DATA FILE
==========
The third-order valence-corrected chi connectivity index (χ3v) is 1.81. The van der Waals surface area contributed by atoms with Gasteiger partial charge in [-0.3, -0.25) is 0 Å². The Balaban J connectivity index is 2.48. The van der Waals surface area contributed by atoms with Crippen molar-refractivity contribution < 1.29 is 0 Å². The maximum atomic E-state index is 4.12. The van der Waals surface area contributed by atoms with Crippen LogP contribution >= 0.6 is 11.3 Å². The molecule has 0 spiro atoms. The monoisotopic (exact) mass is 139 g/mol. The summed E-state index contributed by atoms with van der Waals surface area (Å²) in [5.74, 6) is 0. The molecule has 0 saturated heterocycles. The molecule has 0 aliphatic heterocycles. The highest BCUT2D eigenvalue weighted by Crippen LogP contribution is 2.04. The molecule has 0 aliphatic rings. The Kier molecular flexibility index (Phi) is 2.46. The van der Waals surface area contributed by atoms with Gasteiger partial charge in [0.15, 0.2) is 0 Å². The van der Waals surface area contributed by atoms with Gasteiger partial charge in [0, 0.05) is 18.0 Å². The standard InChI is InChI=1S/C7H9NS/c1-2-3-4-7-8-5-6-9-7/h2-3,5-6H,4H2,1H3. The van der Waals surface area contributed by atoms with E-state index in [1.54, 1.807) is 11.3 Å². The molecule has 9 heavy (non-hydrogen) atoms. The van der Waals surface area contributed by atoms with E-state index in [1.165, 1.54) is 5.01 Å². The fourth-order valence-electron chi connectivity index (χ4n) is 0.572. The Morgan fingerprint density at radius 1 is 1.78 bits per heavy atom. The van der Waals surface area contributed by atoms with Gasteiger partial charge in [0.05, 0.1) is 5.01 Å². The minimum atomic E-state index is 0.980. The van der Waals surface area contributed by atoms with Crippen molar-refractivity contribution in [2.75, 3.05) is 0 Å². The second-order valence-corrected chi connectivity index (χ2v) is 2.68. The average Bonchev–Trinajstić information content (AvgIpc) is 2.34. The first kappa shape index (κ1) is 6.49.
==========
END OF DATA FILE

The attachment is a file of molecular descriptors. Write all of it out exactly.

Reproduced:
The third-order valence-corrected chi connectivity index (χ3v) is 1.81. The van der Waals surface area contributed by atoms with Gasteiger partial charge in [-0.3, -0.25) is 0 Å². The Balaban J connectivity index is 2.48. The van der Waals surface area contributed by atoms with Crippen molar-refractivity contribution < 1.29 is 0 Å². The maximum atomic E-state index is 4.12. The van der Waals surface area contributed by atoms with Crippen LogP contribution >= 0.6 is 11.3 Å². The molecule has 0 spiro atoms. The monoisotopic (exact) mass is 139 g/mol. The summed E-state index contributed by atoms with van der Waals surface area (Å²) in [5.74, 6) is 0. The molecule has 0 saturated heterocycles. The molecule has 0 aliphatic heterocycles. The highest BCUT2D eigenvalue weighted by Crippen LogP contribution is 2.04. The molecule has 0 aliphatic rings. The Kier molecular flexibility index (Phi) is 2.46. The van der Waals surface area contributed by atoms with Gasteiger partial charge in [0.15, 0.2) is 0 Å². The van der Waals surface area contributed by atoms with Gasteiger partial charge in [0, 0.05) is 18.0 Å². The standard InChI is InChI=1S/C7H9NS/c1-2-3-4-7-8-5-6-9-7/h2-3,5-6H,4H2,1H3. The van der Waals surface area contributed by atoms with E-state index in [1.54, 1.807) is 11.3 Å². The molecule has 9 heavy (non-hydrogen) atoms. The van der Waals surface area contributed by atoms with E-state index in [1.165, 1.54) is 5.01 Å². The fourth-order valence-electron chi connectivity index (χ4n) is 0.572. The Morgan fingerprint density at radius 1 is 1.78 bits per heavy atom. The van der Waals surface area contributed by atoms with Gasteiger partial charge in [0.05, 0.1) is 5.01 Å². The minimum atomic E-state index is 0.980. The van der Waals surface area contributed by atoms with Crippen molar-refractivity contribution in [2.75, 3.05) is 0 Å². The second-order valence-corrected chi connectivity index (χ2v) is 2.68. The average Bonchev–Trinajstić information content (AvgIpc) is 2.34. The first kappa shape index (κ1) is 6.49.